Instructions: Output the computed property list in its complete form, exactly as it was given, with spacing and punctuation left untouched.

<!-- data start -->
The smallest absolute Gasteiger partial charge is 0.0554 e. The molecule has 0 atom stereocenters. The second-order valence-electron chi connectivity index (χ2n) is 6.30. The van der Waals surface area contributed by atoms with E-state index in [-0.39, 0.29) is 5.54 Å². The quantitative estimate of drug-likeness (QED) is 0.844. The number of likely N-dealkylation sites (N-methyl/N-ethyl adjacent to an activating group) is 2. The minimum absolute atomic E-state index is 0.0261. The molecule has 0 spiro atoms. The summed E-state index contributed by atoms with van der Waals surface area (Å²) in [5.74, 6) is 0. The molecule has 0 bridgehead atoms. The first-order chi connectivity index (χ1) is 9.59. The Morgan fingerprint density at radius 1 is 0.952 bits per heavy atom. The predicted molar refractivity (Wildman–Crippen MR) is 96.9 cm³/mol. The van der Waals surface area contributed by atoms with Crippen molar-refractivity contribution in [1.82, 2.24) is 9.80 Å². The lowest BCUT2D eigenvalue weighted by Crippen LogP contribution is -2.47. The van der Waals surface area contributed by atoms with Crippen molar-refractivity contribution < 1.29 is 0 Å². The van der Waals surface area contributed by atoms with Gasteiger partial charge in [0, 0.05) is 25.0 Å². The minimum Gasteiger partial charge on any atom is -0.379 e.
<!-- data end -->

The smallest absolute Gasteiger partial charge is 0.0554 e. The molecule has 0 atom stereocenters. The second-order valence-electron chi connectivity index (χ2n) is 6.30. The van der Waals surface area contributed by atoms with E-state index in [-0.39, 0.29) is 5.54 Å². The quantitative estimate of drug-likeness (QED) is 0.844. The number of likely N-dealkylation sites (N-methyl/N-ethyl adjacent to an activating group) is 2. The minimum absolute atomic E-state index is 0.0261. The molecule has 0 spiro atoms. The summed E-state index contributed by atoms with van der Waals surface area (Å²) in [5.74, 6) is 0. The molecule has 0 bridgehead atoms. The first-order chi connectivity index (χ1) is 9.59. The Morgan fingerprint density at radius 1 is 0.952 bits per heavy atom. The predicted molar refractivity (Wildman–Crippen MR) is 96.9 cm³/mol. The van der Waals surface area contributed by atoms with Crippen molar-refractivity contribution in [1.82, 2.24) is 9.80 Å². The lowest BCUT2D eigenvalue weighted by Crippen LogP contribution is -2.47. The van der Waals surface area contributed by atoms with Crippen molar-refractivity contribution < 1.29 is 0 Å². The van der Waals surface area contributed by atoms with Gasteiger partial charge in [0, 0.05) is 25.0 Å². The minimum Gasteiger partial charge on any atom is -0.379 e.